Jesus’ ministry on earth was all about healing. In today’s gospel, he heals a man who has been deaf and mute with the word of command: “Ephphatha!” – “Be opened!” And this word – no surprise – is not just about the deaf and mute man. The reason Mark brings it up is because Ephphatha is what Jesus is about. He is about healing, and opening up a way for those who have been at odds with God to be back in relationship with him. So whether the obstacle has been a physical illness or a spiritual one, he commands ephphatha, that the way be opened and the obstacle obliterated, and the illness of the broken one bound up and the way made straight for the person to be in communion with God.
St. James today invites us to take a look at the issue from another angle. Have we pre-judged people who are not like us when they come to the Church, or to us in any way? Do we look down on those who don’t dress like us, or don’t speak like us, or don’t act like us? Do these people have illness that needs to be healed? Or is it we that have the illness, being unable to see them as Christ does, as brothers and sisters and children of God? So whatever the illness is today, whether it is ours or someone else’s, Jesus commands it to be ephphatha that nothing may be an obstacle to the love of God and the healing of Jesus Christ.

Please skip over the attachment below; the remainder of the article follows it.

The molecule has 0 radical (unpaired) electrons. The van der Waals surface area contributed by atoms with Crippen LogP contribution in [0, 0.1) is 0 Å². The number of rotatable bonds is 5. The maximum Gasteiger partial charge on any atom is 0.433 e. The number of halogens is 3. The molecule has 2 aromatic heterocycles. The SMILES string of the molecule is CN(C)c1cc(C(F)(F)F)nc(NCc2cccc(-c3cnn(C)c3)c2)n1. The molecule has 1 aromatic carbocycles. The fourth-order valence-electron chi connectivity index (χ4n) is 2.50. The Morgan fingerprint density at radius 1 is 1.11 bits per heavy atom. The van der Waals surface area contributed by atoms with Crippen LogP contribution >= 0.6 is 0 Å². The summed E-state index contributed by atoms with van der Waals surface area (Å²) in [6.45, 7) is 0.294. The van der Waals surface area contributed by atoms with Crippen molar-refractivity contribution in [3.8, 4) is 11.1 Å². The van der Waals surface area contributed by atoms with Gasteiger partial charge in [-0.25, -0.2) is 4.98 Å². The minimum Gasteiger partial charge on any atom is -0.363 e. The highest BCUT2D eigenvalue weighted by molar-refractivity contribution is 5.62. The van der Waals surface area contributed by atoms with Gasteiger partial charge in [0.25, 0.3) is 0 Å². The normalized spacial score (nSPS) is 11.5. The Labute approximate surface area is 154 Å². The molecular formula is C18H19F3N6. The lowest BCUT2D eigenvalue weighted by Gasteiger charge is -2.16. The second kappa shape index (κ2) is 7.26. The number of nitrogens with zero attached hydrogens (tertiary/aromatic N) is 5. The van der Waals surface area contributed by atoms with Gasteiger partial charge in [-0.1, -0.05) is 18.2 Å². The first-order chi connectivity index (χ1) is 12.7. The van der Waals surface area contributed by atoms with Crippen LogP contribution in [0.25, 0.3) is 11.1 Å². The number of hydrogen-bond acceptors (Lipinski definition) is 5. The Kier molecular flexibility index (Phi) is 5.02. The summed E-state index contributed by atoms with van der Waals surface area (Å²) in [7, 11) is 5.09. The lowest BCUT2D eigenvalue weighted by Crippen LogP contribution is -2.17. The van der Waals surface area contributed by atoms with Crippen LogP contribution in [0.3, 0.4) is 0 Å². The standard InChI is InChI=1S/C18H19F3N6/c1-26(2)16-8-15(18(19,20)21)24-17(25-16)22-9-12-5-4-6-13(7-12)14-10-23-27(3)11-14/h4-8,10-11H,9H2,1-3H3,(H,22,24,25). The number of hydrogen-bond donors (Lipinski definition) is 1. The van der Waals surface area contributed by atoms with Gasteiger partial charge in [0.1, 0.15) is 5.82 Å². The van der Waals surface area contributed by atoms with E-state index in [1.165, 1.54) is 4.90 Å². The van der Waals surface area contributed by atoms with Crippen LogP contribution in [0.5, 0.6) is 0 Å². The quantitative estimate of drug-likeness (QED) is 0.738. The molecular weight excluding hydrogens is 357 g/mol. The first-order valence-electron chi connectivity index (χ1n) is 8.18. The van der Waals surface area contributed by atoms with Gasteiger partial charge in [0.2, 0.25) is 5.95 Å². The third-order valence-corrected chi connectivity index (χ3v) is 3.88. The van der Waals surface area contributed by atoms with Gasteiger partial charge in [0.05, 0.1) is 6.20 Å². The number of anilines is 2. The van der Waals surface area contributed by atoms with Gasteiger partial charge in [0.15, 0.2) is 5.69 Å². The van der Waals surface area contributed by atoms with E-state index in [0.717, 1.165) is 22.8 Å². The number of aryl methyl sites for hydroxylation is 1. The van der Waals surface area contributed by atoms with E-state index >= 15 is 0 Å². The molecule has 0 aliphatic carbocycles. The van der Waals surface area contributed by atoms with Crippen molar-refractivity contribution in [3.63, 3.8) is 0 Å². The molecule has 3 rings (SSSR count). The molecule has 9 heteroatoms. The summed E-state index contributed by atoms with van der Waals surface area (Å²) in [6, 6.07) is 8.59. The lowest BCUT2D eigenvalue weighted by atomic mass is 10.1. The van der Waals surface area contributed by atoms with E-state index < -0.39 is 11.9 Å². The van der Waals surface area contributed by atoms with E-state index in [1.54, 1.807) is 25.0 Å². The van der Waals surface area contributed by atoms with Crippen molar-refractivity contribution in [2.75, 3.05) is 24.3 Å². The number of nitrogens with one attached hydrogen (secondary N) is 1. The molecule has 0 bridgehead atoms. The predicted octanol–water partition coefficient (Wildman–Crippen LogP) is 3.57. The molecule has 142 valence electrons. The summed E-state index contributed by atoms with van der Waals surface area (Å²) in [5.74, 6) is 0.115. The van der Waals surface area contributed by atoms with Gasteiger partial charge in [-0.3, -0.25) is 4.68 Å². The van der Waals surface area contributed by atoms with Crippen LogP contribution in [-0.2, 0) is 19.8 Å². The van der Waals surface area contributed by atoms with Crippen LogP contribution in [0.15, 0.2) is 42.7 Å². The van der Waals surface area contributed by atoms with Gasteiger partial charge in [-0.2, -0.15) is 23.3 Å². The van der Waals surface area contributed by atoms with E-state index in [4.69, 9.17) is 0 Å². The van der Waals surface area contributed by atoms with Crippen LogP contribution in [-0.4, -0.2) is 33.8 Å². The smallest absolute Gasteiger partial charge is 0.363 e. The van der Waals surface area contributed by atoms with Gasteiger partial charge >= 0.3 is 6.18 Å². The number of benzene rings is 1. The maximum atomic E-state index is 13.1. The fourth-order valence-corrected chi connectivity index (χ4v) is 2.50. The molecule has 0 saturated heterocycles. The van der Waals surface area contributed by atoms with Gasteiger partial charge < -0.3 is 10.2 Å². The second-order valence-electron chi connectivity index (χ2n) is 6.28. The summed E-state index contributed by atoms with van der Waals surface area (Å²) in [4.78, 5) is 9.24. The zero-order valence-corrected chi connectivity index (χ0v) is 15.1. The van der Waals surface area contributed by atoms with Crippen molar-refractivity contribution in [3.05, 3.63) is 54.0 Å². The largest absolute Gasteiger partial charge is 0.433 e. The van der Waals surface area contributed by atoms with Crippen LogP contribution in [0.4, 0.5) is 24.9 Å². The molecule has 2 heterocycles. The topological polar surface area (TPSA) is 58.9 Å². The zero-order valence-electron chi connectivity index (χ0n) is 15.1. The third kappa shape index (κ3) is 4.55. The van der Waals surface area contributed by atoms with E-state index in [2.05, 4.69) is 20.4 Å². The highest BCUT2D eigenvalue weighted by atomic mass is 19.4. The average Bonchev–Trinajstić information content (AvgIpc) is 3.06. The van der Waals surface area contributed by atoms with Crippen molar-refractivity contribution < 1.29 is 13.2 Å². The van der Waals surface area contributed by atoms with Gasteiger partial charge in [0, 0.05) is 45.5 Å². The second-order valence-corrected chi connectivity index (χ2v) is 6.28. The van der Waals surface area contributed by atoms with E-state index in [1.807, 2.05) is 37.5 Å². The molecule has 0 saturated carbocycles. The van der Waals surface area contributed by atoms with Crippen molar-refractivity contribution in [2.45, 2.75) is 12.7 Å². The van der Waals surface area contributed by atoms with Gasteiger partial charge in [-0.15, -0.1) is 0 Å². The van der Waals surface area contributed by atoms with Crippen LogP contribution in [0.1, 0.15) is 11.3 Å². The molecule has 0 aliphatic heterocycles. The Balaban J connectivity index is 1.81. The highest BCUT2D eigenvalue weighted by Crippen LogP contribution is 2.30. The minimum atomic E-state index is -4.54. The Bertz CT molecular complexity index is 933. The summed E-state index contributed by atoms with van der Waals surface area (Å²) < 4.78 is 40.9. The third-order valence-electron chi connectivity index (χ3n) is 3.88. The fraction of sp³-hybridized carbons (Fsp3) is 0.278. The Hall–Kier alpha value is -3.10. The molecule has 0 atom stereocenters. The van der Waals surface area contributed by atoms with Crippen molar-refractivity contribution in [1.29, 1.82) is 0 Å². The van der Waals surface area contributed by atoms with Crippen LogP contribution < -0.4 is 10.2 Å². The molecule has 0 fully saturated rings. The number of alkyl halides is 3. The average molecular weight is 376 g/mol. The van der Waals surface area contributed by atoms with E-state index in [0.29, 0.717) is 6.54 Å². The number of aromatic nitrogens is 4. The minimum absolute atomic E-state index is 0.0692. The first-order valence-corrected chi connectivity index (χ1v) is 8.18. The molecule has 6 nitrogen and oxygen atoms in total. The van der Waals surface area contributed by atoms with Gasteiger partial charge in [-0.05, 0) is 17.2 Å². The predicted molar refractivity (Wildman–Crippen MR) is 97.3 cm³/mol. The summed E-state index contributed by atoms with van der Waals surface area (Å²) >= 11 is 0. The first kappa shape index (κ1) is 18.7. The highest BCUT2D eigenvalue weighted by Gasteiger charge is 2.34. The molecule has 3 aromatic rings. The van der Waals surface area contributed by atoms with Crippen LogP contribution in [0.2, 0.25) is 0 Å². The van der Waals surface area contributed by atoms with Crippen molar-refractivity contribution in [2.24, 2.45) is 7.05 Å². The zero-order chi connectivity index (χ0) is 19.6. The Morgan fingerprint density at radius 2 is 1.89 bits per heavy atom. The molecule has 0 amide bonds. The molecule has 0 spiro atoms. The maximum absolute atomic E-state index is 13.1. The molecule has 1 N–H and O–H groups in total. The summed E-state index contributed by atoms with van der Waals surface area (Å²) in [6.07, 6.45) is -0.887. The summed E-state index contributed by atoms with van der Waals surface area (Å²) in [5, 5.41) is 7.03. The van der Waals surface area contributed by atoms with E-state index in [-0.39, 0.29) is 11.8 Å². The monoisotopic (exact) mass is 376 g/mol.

Since the readings lead us to a place of healing, I want to take this opportunity to speak of one of the sacraments of healing, namely the Anointing of the Sick. I want to look at it from two angles, first from a personal witness, then from a more catechetical perspective. And I do this because the Anointing of the Sick is incredibly misunderstood, even by faithful Catholics. There are those who do not benefit from the sacrament, because they think it is only for the dying, and there are even those who go without the sacrament because they wait too long and the person dies without benefit of the sacraments. This is not what the Church intends, of course, and it is an extremely serious error.